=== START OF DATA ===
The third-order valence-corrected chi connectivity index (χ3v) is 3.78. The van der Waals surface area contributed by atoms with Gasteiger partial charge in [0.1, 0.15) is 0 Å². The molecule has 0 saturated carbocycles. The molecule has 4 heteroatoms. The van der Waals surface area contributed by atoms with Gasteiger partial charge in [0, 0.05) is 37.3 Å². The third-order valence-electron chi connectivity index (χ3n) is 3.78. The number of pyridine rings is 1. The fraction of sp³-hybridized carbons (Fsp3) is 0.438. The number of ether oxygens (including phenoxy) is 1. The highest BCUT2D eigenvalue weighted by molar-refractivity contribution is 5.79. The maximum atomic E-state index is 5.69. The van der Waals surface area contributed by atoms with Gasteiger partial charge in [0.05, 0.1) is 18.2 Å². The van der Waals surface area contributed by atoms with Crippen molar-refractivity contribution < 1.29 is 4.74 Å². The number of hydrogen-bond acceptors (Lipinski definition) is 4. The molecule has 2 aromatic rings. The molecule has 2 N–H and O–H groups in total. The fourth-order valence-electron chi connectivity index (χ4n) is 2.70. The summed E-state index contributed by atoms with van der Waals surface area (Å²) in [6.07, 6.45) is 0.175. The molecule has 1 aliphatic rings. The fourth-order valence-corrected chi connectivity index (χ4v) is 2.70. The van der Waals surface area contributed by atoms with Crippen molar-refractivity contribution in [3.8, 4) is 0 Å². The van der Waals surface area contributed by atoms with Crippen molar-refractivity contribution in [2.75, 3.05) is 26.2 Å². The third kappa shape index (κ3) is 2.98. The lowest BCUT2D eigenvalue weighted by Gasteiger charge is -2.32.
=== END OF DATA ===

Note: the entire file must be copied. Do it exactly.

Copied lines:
The third-order valence-corrected chi connectivity index (χ3v) is 3.78. The van der Waals surface area contributed by atoms with Gasteiger partial charge in [0.1, 0.15) is 0 Å². The molecule has 0 saturated carbocycles. The molecule has 4 heteroatoms. The van der Waals surface area contributed by atoms with Gasteiger partial charge in [0, 0.05) is 37.3 Å². The third-order valence-electron chi connectivity index (χ3n) is 3.78. The number of pyridine rings is 1. The fraction of sp³-hybridized carbons (Fsp3) is 0.438. The number of ether oxygens (including phenoxy) is 1. The highest BCUT2D eigenvalue weighted by molar-refractivity contribution is 5.79. The maximum atomic E-state index is 5.69. The van der Waals surface area contributed by atoms with Gasteiger partial charge in [0.05, 0.1) is 18.2 Å². The van der Waals surface area contributed by atoms with Crippen molar-refractivity contribution < 1.29 is 4.74 Å². The number of hydrogen-bond acceptors (Lipinski definition) is 4. The molecule has 2 aromatic rings. The molecule has 2 N–H and O–H groups in total. The fourth-order valence-electron chi connectivity index (χ4n) is 2.70. The summed E-state index contributed by atoms with van der Waals surface area (Å²) in [6.07, 6.45) is 0.175. The molecule has 1 aliphatic rings. The fourth-order valence-corrected chi connectivity index (χ4v) is 2.70. The van der Waals surface area contributed by atoms with Crippen molar-refractivity contribution in [3.8, 4) is 0 Å². The van der Waals surface area contributed by atoms with Crippen molar-refractivity contribution in [2.75, 3.05) is 26.2 Å². The third kappa shape index (κ3) is 2.98. The lowest BCUT2D eigenvalue weighted by Gasteiger charge is -2.32.